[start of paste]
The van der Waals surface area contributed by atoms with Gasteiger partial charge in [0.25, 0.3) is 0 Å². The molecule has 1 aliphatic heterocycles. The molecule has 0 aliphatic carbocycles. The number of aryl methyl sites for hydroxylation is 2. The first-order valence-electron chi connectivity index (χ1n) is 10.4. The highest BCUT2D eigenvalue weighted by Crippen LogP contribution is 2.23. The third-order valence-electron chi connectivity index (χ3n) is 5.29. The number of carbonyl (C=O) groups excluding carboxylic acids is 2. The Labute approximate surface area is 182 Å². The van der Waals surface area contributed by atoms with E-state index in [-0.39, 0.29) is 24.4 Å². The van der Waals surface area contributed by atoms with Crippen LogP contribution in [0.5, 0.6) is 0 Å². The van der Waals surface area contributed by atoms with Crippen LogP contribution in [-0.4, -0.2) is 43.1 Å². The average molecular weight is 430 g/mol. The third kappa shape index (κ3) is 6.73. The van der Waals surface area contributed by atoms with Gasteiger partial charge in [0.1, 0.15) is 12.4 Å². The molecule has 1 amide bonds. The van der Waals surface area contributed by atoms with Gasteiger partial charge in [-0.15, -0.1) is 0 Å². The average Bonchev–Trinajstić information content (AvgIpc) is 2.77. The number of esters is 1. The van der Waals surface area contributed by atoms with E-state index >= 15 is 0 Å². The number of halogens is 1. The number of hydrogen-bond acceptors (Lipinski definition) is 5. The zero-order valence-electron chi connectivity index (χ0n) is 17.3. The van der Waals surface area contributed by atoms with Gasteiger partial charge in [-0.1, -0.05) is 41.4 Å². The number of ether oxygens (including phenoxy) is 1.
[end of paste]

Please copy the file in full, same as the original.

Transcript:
The van der Waals surface area contributed by atoms with Gasteiger partial charge in [0.25, 0.3) is 0 Å². The molecule has 1 aliphatic heterocycles. The molecule has 0 aliphatic carbocycles. The number of aryl methyl sites for hydroxylation is 2. The first-order valence-electron chi connectivity index (χ1n) is 10.4. The highest BCUT2D eigenvalue weighted by Crippen LogP contribution is 2.23. The third-order valence-electron chi connectivity index (χ3n) is 5.29. The number of carbonyl (C=O) groups excluding carboxylic acids is 2. The Labute approximate surface area is 182 Å². The van der Waals surface area contributed by atoms with E-state index in [-0.39, 0.29) is 24.4 Å². The van der Waals surface area contributed by atoms with Crippen LogP contribution in [0.5, 0.6) is 0 Å². The van der Waals surface area contributed by atoms with Crippen LogP contribution in [-0.4, -0.2) is 43.1 Å². The average molecular weight is 430 g/mol. The third kappa shape index (κ3) is 6.73. The van der Waals surface area contributed by atoms with Gasteiger partial charge in [0.1, 0.15) is 12.4 Å². The molecule has 1 amide bonds. The van der Waals surface area contributed by atoms with Gasteiger partial charge in [-0.15, -0.1) is 0 Å². The average Bonchev–Trinajstić information content (AvgIpc) is 2.77. The number of esters is 1. The van der Waals surface area contributed by atoms with E-state index >= 15 is 0 Å². The number of halogens is 1. The number of hydrogen-bond acceptors (Lipinski definition) is 5. The zero-order valence-electron chi connectivity index (χ0n) is 17.3. The van der Waals surface area contributed by atoms with Gasteiger partial charge in [-0.1, -0.05) is 41.4 Å². The number of ether oxygens (including phenoxy) is 1.